If your kid grows up to run a multi-billion dollar enterprise, you can probably give yourself a pat on the back for some #goodparenting.
But how can you tell if the little tyke has what it takes to be the next Bill Gates or Jeff Bezos?
You’d think that your kid would demonstrate some kind of genius early on, but it turns out that’s not always the case.
According to Business Insider:
Before Jeff Bezos was Jeff Bezos, he was “Tim.”
As Brad Stone wrote in his 2013 bestseller, “The Everything Store,” that was Bezos’ pseudonym in the book “Turning on Bright Minds,” which explored a gifted-education program in Texas where Bezos was a student.
Bezos’ teachers told the book’s author, Julie Ray, that he was “not particularly gifted in leadership.” Decades later, that claim is at odds with the man who leads his company according to 14 exacting leadership principles, and who is at the forefront of American innovation like space travel.
So what changed since middle school? Not much, it’s just that Bezos (below) demonstrated his skills in other ways.
He designed a survey to rate the sixth-grade teachers at his school, in order to practice statistical analysis for math class.
Ray wrote that the survey was, according to Bezos, designed to evaluate instructors on “how they teach, not as a popularity contest.” When Ray visited the school, Bezos had distributed the survey to classmates and was now graphing the teachers’ relative performance.
Stone pulls out other telling tidbits from Ray’s book. Bezos was competitive — he was trying to keep up with a classmate who claimed she read 12 books a week — and enterprising — he was creating a more affordable version of a contraption he’d seen in a store that created an illusion of an endless tunnel.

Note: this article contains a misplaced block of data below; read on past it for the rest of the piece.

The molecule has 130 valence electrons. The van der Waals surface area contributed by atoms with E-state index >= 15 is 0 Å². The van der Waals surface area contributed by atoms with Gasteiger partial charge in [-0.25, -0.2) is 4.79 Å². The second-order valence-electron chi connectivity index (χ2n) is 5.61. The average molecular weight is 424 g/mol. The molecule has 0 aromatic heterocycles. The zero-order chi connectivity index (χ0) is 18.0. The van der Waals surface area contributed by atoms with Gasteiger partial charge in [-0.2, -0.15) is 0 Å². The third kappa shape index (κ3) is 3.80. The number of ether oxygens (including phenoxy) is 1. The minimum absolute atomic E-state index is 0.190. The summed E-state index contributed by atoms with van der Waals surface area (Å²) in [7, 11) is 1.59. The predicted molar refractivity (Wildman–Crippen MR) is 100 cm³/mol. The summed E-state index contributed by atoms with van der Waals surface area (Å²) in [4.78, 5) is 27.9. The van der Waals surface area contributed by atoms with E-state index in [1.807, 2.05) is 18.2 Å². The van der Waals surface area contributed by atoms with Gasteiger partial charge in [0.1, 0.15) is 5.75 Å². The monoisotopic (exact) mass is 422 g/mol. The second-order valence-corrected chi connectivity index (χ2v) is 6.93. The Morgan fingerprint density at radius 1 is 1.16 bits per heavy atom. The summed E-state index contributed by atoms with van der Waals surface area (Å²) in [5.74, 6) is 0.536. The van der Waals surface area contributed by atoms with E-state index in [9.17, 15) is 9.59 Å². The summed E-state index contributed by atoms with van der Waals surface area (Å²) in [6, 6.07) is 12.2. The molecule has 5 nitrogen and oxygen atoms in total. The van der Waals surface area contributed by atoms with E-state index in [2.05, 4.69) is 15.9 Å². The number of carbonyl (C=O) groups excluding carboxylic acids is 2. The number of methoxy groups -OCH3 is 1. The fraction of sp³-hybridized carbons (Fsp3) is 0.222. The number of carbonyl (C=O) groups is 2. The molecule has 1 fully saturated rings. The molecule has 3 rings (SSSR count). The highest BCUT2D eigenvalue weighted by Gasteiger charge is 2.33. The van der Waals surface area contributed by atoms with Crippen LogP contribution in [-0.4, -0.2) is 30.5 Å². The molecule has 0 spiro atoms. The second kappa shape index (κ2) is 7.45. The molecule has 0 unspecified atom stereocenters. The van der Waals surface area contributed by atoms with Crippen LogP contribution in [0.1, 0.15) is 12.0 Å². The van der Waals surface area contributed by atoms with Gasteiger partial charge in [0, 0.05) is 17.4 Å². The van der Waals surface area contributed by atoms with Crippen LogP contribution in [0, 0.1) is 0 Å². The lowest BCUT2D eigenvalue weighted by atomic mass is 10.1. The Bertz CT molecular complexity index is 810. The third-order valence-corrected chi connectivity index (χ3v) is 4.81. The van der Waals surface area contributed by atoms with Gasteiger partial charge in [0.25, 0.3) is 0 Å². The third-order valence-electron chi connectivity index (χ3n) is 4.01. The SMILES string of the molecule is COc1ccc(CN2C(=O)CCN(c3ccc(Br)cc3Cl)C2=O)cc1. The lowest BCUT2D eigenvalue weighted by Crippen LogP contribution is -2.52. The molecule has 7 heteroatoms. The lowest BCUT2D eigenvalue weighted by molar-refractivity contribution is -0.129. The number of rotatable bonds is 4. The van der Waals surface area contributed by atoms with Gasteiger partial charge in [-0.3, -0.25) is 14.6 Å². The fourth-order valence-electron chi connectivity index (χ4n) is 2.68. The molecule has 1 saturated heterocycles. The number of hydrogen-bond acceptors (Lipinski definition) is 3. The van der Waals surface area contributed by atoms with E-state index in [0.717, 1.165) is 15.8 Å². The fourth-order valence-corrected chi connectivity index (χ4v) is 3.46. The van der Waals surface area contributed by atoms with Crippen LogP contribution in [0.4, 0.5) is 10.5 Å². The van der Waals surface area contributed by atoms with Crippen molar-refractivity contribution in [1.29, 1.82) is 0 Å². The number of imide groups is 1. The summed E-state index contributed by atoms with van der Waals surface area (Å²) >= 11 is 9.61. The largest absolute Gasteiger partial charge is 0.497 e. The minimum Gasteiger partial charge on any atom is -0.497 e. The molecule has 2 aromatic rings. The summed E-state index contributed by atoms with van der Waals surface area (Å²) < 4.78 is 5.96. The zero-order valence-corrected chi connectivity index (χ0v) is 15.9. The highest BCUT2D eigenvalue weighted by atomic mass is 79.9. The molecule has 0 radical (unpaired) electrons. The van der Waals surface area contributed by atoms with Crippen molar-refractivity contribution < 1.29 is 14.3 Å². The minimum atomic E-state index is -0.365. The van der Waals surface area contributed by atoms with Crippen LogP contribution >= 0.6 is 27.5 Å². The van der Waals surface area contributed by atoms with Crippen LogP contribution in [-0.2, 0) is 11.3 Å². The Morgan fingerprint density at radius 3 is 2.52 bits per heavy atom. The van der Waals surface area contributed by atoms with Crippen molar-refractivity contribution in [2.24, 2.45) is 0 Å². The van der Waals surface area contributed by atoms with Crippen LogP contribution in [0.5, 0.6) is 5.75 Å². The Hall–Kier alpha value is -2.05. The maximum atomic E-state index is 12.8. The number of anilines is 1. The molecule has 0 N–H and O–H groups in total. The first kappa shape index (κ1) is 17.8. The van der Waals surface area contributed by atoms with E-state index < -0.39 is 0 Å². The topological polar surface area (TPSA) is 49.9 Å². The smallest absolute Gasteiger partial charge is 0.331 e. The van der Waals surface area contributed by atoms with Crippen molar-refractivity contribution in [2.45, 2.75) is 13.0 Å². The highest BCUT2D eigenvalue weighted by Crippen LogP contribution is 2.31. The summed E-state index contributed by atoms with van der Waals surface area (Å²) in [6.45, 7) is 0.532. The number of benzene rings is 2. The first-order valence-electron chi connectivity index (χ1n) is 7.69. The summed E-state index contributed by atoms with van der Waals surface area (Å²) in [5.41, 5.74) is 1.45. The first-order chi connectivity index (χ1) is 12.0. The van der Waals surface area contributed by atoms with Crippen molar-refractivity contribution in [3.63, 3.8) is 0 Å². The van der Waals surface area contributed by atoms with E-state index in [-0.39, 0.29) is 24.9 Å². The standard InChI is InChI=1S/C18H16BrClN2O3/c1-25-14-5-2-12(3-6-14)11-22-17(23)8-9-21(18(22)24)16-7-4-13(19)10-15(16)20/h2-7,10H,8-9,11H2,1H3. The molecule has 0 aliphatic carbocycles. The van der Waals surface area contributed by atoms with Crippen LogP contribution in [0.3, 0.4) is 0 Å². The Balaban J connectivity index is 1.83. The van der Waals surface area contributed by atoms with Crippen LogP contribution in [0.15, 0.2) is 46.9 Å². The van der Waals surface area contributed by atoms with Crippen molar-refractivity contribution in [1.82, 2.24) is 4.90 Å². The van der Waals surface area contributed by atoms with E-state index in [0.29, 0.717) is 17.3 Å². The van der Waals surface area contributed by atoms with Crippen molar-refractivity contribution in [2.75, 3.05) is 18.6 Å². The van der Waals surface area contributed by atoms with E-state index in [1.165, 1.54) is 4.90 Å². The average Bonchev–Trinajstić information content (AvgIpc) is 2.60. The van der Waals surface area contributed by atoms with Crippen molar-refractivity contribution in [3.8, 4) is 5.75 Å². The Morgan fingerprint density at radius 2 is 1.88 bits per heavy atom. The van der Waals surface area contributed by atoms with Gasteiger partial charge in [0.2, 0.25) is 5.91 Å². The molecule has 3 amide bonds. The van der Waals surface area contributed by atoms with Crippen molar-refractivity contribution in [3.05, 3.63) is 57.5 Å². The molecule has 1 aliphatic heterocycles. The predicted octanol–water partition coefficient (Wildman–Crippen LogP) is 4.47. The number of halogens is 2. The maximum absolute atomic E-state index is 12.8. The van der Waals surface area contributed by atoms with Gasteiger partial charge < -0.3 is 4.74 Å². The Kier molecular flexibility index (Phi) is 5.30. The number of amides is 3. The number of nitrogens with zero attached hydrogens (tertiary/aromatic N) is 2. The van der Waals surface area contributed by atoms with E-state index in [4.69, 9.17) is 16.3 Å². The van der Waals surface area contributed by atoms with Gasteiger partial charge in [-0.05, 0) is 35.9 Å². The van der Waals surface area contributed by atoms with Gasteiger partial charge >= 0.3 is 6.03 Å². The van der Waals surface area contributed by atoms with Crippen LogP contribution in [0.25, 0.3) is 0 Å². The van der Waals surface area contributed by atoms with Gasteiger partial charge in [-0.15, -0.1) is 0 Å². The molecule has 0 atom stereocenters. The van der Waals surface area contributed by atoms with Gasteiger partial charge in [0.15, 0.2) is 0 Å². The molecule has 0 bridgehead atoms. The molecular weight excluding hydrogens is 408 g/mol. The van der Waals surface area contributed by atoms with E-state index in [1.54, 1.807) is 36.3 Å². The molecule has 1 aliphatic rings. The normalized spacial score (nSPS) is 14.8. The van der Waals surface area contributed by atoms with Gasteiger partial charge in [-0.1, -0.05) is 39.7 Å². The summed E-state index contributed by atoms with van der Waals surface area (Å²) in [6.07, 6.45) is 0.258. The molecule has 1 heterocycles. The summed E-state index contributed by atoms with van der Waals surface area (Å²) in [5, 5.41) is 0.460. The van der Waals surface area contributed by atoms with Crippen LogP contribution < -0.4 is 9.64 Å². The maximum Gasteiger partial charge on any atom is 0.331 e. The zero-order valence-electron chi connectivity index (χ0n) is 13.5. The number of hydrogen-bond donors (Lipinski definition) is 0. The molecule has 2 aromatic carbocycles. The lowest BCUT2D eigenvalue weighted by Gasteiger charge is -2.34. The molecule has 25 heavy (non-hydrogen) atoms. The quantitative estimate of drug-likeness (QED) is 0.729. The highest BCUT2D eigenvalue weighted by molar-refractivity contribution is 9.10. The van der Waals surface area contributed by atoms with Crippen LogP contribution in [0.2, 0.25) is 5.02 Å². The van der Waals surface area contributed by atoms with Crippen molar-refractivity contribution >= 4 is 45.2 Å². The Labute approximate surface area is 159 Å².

So the lesson learned here is that your kid’s teacher might not be the best judge of their potential (we also aren’t sure how the said teacher did in that survey… ).
The fact that Bezos was actually a pretty gifted kid fits with current research on the predictors of success in adulthood
One small study, conducted by researchers at Vanderbilt University, found that 320 students who had scored above the 1-in-10,000 level on the SAT before age 13 held more prestigious jobs at more prestigious companies by age 38 than the rest of the population on average.
Another study, from researchers at Stirling University in the UK and University College Dublin, looked at a sample of 17,000 people and found that 10- and 11-year-old kids who demonstrated high cognitive ability were more likely to hold leadership positions as adults. (So much for Bezos’ teachers’ insistence that he didn’t have leadership potential.)
Bill Gates (above), the former CEO of Microsoft, was also a smart kid (no surprises there).
The Wall Street Journal reported that he read the entire World Book Encyclopedia series at a young age. By age 11, Gates’ father told The Journal, Gates began asking his parents about topics like international affairs and business.
So even if your kid doesn’t seem super impressive at the moment, you might just be missing some early indicators of greatness.
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